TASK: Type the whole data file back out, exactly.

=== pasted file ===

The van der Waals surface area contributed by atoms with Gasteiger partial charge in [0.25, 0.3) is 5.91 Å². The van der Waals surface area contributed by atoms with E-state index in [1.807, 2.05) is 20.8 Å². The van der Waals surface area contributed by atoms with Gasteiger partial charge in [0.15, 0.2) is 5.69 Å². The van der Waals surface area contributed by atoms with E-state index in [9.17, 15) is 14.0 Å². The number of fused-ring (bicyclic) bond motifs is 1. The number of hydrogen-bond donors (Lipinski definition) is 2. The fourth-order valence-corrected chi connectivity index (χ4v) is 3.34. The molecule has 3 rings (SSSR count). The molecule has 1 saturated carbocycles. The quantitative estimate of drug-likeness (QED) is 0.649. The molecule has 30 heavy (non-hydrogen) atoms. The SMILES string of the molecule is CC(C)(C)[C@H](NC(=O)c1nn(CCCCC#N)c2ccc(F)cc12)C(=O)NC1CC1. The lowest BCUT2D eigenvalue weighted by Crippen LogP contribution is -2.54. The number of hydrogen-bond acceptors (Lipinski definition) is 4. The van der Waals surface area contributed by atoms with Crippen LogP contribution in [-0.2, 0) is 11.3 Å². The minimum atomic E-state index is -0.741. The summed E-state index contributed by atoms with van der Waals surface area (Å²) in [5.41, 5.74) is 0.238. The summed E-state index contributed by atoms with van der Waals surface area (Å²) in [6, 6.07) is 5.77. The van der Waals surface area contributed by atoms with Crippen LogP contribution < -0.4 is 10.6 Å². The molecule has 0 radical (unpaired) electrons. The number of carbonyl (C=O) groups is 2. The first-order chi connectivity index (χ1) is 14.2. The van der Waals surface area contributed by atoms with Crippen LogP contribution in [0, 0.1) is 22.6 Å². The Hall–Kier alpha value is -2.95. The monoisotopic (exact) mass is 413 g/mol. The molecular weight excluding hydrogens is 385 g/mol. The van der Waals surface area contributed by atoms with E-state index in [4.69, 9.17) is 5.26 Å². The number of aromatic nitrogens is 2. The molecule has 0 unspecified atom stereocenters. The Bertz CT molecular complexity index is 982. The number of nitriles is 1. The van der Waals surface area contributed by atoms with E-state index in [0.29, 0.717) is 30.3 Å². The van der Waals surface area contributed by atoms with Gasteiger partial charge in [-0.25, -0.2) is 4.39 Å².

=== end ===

The van der Waals surface area contributed by atoms with Gasteiger partial charge in [0.25, 0.3) is 5.91 Å². The van der Waals surface area contributed by atoms with E-state index in [1.807, 2.05) is 20.8 Å². The van der Waals surface area contributed by atoms with Gasteiger partial charge in [0.15, 0.2) is 5.69 Å². The van der Waals surface area contributed by atoms with E-state index in [9.17, 15) is 14.0 Å². The number of fused-ring (bicyclic) bond motifs is 1. The number of hydrogen-bond donors (Lipinski definition) is 2. The fourth-order valence-corrected chi connectivity index (χ4v) is 3.34. The molecule has 3 rings (SSSR count). The molecule has 1 saturated carbocycles. The quantitative estimate of drug-likeness (QED) is 0.649. The molecule has 30 heavy (non-hydrogen) atoms. The SMILES string of the molecule is CC(C)(C)[C@H](NC(=O)c1nn(CCCCC#N)c2ccc(F)cc12)C(=O)NC1CC1. The lowest BCUT2D eigenvalue weighted by Crippen LogP contribution is -2.54. The number of hydrogen-bond acceptors (Lipinski definition) is 4. The van der Waals surface area contributed by atoms with Crippen LogP contribution in [-0.2, 0) is 11.3 Å². The minimum atomic E-state index is -0.741. The summed E-state index contributed by atoms with van der Waals surface area (Å²) in [5.41, 5.74) is 0.238. The summed E-state index contributed by atoms with van der Waals surface area (Å²) in [6, 6.07) is 5.77. The van der Waals surface area contributed by atoms with Crippen LogP contribution < -0.4 is 10.6 Å². The molecule has 0 radical (unpaired) electrons. The number of carbonyl (C=O) groups is 2. The first-order chi connectivity index (χ1) is 14.2. The van der Waals surface area contributed by atoms with Crippen LogP contribution in [0, 0.1) is 22.6 Å². The Hall–Kier alpha value is -2.95. The monoisotopic (exact) mass is 413 g/mol. The molecular weight excluding hydrogens is 385 g/mol. The van der Waals surface area contributed by atoms with E-state index in [4.69, 9.17) is 5.26 Å². The number of aromatic nitrogens is 2. The molecule has 0 unspecified atom stereocenters. The Bertz CT molecular complexity index is 982. The number of nitriles is 1. The van der Waals surface area contributed by atoms with E-state index in [0.29, 0.717) is 30.3 Å². The van der Waals surface area contributed by atoms with Gasteiger partial charge in [-0.25, -0.2) is 4.39 Å².